Wallbridge & Imrie (1950-1979)
Jean Wallbridge and Mary Imrie likely met at the University of Alberta while they were both enrolled in the Bachelors of Applied Science in Architecture program under the tutelage of Dr. Cecil Burgess. Born in 1912, Wallbridge was six years Imrie’s senior and had studied in private schools in Victoria, Switzerland and England before returning to her birthplace and graduating from Victoria High School in Edmonton. One of only four women to graduate from the U of A program, Wallbridge was awarded the fourth place medal in the Class A section by the Royal Architectural Institute of Canada upon her graduation in 1939.
Imrie moved to Edmonton with her family from Toronto in 1921. Her father, John Imrie, became a Pulitzer Prize winner in his work as the publisher of the Edmonton Journal. Mary Imrie showed her architectural prowess early, designing her family’s lake cottage when she was just 16. Imrie was only two years into the Architectural program at the U of A when Dr. Cecil Burgess resigned in 1940 and the department discontinued. She completed her degree at the University of Toronto, graduating in 1944. Peter Rule had been their classmate at the U of A and both Wallbridge and Imrie ended up working for Rule, Wynn, and Rule for a time in the early 1940s. Both also joined the Association of Alberta Architects, Wallbridge in 1941 and Imrie in 1944, becoming the third and fifth women to do so.
Initially, the young architects found experience elsewhere, Wallbridge working with the town planners in Saint John, New Brunswick during the war, and Imrie gaining experience in Vancouver and Toronto, but the women were reunited as drafters under Maxwell Dewer in Edmonton’s Office of the City Architect between the years 1946 and 1949. Wallbridge became the technical assistant in Town Planning during this time. In 1947 both architects were granted a three month leave from their City jobs. They were the only two Canadians selected by Columbia University to take part in an impactful architectural tour of Europe to study post-war reconstruction, rehabilitation, and urban planning. Upon their return the Edmonton Bulletin interviewed the women. Imrie said that unlike the reality in post-war Europe “Canada had not yet reached the stage where people realize the importance of planning in country-wide units”, but she felt “confident that that time will come”. The women later spent a year touring South America (1949-1950), and travelled to Afghanistan, Northern India, and the Middle East (1957-1958) documenting their experiences for architectural journals.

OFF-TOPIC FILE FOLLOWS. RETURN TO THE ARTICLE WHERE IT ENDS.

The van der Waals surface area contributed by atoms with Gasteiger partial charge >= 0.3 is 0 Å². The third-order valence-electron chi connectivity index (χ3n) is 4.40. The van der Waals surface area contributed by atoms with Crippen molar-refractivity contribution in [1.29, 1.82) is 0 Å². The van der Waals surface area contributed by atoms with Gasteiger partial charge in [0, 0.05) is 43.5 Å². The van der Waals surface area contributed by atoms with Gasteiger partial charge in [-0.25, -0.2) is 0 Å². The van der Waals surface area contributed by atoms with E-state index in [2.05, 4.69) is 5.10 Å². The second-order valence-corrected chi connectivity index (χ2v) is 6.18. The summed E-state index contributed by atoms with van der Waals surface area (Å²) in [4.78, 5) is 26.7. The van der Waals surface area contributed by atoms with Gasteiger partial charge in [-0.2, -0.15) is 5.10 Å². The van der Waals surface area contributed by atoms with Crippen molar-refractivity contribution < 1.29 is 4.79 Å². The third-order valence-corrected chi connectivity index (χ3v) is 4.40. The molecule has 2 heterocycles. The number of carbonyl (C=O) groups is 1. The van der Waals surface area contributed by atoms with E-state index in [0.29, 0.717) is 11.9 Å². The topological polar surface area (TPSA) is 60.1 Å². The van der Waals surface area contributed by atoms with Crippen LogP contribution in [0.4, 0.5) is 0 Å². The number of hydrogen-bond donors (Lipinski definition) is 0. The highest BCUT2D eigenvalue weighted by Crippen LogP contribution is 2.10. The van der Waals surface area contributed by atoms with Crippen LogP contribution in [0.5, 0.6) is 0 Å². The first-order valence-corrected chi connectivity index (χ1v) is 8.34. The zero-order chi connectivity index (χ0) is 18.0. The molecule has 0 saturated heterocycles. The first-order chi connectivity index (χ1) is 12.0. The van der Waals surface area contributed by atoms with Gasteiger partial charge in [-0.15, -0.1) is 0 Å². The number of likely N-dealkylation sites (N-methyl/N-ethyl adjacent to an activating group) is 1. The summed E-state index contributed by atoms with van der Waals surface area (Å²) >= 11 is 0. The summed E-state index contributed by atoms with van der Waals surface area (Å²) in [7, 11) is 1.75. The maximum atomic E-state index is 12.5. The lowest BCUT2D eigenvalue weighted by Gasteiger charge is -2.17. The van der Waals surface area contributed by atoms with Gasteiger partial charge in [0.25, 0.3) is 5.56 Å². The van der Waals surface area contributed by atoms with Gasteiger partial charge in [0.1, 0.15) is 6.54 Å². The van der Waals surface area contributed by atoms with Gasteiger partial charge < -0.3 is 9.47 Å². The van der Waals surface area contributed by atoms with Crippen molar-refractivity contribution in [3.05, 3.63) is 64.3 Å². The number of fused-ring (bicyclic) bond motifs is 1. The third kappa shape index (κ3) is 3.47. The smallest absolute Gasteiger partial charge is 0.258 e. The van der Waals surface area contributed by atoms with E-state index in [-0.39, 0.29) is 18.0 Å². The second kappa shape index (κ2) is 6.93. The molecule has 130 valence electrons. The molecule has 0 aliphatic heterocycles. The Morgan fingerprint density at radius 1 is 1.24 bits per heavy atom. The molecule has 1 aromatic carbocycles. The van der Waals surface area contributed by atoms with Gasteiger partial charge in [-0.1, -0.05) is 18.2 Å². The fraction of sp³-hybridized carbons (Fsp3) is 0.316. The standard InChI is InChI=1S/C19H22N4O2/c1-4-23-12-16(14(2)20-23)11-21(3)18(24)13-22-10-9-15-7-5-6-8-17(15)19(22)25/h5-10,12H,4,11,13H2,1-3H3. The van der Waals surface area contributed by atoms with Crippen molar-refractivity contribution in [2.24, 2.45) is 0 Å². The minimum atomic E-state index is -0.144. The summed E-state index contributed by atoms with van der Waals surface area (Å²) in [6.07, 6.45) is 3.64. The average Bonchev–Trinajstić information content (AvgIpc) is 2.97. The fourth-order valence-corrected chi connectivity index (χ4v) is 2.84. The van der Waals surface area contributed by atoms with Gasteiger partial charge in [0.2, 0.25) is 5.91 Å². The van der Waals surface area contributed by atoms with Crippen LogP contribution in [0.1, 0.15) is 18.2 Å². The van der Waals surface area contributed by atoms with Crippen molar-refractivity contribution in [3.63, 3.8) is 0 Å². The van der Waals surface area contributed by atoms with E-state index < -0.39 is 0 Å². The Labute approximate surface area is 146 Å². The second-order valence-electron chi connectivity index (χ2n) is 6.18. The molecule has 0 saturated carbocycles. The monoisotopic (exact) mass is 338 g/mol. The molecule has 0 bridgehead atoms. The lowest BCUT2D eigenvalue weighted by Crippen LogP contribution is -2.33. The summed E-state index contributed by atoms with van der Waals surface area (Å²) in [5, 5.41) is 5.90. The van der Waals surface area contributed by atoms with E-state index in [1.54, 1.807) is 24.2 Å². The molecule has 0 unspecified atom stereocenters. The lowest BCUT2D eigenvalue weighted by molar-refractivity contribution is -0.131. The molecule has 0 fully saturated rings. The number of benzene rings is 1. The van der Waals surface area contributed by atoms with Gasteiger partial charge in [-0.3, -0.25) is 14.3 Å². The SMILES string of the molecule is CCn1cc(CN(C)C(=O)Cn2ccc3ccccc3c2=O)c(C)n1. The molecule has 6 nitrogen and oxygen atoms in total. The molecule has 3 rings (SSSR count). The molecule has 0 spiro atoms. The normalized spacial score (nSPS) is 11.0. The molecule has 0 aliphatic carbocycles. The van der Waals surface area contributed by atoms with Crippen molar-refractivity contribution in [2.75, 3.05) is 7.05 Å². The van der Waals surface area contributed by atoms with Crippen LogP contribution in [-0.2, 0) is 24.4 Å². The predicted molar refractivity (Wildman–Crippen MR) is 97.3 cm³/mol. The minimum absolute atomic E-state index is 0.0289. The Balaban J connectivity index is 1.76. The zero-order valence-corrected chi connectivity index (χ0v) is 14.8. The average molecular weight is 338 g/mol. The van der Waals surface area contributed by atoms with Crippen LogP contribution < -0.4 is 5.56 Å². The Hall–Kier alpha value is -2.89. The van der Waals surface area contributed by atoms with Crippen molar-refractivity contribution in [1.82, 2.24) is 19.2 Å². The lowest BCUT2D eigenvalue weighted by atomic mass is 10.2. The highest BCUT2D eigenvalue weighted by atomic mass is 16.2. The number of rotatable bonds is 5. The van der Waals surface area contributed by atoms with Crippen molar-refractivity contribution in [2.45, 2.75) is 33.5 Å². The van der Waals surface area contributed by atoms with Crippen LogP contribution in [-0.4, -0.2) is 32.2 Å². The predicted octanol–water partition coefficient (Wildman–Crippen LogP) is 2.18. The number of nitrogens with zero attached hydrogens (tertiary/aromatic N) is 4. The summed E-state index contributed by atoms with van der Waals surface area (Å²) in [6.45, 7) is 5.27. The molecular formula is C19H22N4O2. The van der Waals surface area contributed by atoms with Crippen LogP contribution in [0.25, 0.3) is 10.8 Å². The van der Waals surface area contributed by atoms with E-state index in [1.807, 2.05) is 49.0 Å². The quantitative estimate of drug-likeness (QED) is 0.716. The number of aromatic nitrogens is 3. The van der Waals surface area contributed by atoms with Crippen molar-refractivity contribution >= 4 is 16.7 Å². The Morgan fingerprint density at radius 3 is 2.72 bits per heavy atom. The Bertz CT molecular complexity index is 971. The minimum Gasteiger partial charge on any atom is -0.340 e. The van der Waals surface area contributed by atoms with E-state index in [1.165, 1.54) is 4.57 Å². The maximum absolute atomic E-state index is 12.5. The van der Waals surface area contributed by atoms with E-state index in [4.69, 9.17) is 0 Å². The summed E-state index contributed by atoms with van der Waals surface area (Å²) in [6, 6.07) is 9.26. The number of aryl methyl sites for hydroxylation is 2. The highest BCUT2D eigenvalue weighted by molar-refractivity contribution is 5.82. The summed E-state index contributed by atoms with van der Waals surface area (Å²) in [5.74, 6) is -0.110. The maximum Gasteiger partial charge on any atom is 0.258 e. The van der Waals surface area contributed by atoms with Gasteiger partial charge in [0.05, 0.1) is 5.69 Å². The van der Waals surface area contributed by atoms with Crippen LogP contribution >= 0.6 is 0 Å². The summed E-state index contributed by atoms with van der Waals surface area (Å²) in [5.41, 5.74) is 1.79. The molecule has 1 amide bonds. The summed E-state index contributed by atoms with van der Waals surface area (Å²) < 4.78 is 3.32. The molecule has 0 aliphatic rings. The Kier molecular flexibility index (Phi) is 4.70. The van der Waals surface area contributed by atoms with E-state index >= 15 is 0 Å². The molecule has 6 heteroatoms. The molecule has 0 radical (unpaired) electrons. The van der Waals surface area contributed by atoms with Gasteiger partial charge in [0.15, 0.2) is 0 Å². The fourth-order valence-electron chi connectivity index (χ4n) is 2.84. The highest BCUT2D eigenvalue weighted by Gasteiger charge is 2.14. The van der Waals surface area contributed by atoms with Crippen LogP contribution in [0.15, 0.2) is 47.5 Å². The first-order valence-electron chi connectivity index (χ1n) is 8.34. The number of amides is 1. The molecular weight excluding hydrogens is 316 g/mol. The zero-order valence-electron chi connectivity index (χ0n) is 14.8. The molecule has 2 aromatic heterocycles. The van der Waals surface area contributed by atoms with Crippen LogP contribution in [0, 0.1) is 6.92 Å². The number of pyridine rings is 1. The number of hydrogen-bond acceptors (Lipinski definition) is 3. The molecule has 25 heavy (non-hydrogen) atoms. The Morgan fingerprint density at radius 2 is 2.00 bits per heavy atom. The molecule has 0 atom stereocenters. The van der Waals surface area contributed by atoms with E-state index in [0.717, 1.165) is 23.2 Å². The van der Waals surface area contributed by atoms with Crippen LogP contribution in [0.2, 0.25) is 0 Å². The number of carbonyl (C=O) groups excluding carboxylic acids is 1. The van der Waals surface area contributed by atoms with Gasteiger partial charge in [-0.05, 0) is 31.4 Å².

Their friendship and partnership was secured when they moved into their purpose built home and office they called “Six Acres” overlooking the North Saskatchewan River across from where Terwilligar Recreation Area is today. Wallbridge & Imrie specialized in apartments, residential plans, seniors’ residences, and housing projects, using what the Edmonton Journal deemed were “light, open concepts that were novel in Edmonton”. Their specialization, however, was not solely their choosing. Many lucrative commercial projects bypassed the women and landed in the laps of their male counterparts. This, even after their impressive work for Maxwell Dewar at the City, who countered the bias at the time and recommended the women’s wages be increased to correspond with the male architects. In 1957 Wallbridge & Imrie was awarded the Canadian Housing Design Council Award.
Upon the death of Jean Wallbridge in 1979, Imrie retired their practise and enjoyed a quiet outdoors life in their home and on the trails of some of the vast land that she acquired over the course of her life. When she died in 1988, Imrie left the bulk of her estate to the Province of Alberta for conservation purposes. This included around 260 acres of largely undeveloped land in an around Edmonton, and $2 million to the U of A mostly earmarked for the care, maintenance, and advancement of the Devonian Botanical Garden. “Six Acres” has been renamed Imrie House and became home to the Land Stewardship Centre in 1996.
Character Defining Elements